The motion of intracellular particles can be driven not only by diffusion and active motor-based transport but also by the bulk cytoplasmic flows arising from gross deformation of the cell. A general problem of interest is to quantify the effect of active fluctuations of the cellular membrane on transport and encounter rates of particles within the cell. Using a spectral approach to model fluctuating quasi-spherical vesicles, we demonstrate that shape deformations of the vesicle can lead to overall particle motion that dominates over diffusion on second to minute timescales, speeding up the rate at which particles encounter different regions of the fluid domain.
Tracking the motion of single particles provides valuable information about the material environment in which they are embedded. However, in the case of highly dynamic cells, the stochastic motion of the particles is confounded by large-scale cytoplasmic fluid flow. We have developed a novel technique for analyzing particle tracking data in the presence of flow. The method uses wavelets to separate trajectories into a smoothened slowly-varying component and a "noise" component encompassing Brownian (or fractional Brownian) motion. It has been used to demonstrate that the cytoplasm of crawling neutrophils behaves primarily as a viscous fluid, with rheological properties that can be grossly altered by drug treatments of the cells.
Staphylococcus aureus bacteria grow and divide in a discrete fashion, with extremely fast popping events splitting one cell into two. I investigate the physics underlying such popping events by modelling the bacterial cell wall as an elastic shell, with stresses arising from a combination of turgor pressure and differential growth of the shell. Additionally, treating the peripheral band surrounding the shell as an expanding ductile ring helps explain the formation of periodic defects in the cell wall prior to division.
At long lengths, polymer chains exhibit general physical properties that are independent of their detailed structure. I developed a systematic approach for mapping polymer chains to a coarse-grained model called the "shearable worm-like chain" which can reproduce the statistics of the chain at intermediate to long lengths. This chain model is analytically tractable and suitable for simulations, where the coarse-graining length scale can be tuned to suit the application of interest.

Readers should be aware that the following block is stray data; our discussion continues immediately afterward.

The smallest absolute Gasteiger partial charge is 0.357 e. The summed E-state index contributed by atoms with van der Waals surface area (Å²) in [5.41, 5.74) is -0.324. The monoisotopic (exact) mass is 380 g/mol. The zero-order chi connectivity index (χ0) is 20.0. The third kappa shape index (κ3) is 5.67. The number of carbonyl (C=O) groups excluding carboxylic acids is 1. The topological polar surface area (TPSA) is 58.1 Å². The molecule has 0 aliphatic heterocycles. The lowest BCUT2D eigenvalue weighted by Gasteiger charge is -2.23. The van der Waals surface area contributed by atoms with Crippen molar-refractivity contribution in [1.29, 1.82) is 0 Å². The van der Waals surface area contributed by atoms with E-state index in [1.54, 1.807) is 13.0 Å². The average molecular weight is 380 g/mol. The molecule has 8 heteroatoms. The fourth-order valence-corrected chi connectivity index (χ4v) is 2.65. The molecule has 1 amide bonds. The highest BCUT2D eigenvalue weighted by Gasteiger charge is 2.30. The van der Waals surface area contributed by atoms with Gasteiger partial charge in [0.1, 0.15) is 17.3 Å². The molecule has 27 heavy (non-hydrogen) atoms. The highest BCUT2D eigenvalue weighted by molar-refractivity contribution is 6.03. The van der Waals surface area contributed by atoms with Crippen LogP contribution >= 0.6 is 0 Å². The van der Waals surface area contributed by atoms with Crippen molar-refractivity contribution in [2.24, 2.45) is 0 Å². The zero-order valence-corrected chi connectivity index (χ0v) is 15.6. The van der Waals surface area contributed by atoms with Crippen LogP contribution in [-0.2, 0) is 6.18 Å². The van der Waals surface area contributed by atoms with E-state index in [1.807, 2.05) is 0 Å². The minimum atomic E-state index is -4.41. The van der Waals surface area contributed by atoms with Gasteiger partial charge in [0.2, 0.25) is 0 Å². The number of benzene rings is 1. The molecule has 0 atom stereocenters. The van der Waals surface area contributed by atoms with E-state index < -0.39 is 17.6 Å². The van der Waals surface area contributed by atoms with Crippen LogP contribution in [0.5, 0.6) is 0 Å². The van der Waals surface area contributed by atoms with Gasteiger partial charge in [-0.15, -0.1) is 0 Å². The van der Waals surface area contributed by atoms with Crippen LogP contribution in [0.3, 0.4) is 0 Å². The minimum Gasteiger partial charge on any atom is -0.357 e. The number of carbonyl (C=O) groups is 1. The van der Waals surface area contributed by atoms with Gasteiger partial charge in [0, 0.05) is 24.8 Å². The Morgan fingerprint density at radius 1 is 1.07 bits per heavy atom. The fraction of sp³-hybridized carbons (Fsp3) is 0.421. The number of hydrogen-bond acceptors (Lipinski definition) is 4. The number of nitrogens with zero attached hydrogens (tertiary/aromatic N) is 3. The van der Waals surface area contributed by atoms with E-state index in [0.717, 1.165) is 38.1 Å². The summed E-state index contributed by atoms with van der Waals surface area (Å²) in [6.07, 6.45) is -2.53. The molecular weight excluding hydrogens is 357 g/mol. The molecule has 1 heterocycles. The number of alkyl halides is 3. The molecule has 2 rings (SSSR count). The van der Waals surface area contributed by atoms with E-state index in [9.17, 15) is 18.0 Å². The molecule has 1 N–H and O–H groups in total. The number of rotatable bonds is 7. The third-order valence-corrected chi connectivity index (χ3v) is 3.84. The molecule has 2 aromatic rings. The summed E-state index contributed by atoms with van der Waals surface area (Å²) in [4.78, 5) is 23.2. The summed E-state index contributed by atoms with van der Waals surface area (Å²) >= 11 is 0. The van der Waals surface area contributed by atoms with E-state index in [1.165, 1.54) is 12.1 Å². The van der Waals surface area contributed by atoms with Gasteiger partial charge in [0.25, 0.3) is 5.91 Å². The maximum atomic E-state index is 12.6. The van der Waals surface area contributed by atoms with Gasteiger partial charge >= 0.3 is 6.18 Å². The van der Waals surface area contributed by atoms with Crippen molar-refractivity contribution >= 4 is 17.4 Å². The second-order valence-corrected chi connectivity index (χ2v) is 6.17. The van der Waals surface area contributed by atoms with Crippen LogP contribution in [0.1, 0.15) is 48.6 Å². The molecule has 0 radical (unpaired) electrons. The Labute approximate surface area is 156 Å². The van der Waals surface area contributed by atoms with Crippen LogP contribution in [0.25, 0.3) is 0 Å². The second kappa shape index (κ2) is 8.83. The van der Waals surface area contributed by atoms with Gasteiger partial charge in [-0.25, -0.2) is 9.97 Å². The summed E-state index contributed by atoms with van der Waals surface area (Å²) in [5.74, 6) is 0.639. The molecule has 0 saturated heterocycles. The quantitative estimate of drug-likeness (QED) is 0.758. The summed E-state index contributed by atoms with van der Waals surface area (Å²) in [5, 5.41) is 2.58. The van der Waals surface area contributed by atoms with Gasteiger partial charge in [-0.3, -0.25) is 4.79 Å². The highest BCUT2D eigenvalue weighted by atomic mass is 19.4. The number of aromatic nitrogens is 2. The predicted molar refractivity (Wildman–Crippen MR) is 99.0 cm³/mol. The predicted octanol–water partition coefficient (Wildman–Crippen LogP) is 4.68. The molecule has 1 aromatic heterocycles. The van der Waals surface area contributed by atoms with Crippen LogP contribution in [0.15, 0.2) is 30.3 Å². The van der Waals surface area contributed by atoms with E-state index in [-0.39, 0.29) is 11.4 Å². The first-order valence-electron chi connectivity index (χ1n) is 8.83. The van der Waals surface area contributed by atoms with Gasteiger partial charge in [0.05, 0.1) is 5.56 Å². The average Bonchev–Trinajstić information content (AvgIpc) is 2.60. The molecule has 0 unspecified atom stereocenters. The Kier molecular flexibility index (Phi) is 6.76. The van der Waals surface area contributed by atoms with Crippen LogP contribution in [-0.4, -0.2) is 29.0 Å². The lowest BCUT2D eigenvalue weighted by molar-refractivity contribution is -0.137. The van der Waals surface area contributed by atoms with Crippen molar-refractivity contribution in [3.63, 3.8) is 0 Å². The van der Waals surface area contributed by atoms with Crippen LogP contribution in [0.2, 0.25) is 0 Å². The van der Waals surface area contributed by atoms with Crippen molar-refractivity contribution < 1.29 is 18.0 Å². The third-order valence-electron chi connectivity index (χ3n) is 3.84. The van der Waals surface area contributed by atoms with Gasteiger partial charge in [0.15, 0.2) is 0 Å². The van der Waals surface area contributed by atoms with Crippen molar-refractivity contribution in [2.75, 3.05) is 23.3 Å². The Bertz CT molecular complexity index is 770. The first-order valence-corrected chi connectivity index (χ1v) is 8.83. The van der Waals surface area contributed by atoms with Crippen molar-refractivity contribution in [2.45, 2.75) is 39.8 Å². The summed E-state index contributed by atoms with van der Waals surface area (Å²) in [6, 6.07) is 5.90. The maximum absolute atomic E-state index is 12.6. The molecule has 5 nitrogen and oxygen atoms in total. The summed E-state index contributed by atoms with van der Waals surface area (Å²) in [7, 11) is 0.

The eukaryotic genome is packaged into a hierarchical structure that involves wrapping the DNA into periodic nucleosome structures, that are then packed into regular helical chromatin fibers. We consider the role of DNA mechanics in these helical fibers. Treating the linker DNA as a wormlike chain and focusing on regular helical fibers, we perform geometry optimization to characterize the possible low-energy fiber structures. Our results indicate a multitude of possible helices, indicating that there is unlikely to be a single thermodynamically determined structure for the chromatin fiber.
DNA binding proteins find their target sites by a combination of 3D diffusion and 1D sliding along nonspecific DNA sequence. Using analytic and simulated reaction-diffusion models, we explored the kinetics of this process, focusing on the role of DNA configuration and confinement. We find that for the parameter regime relevant to in vivo systems, the complex facilitated diffusion process can be represented as an effective diffusion to an antenna region around the target site.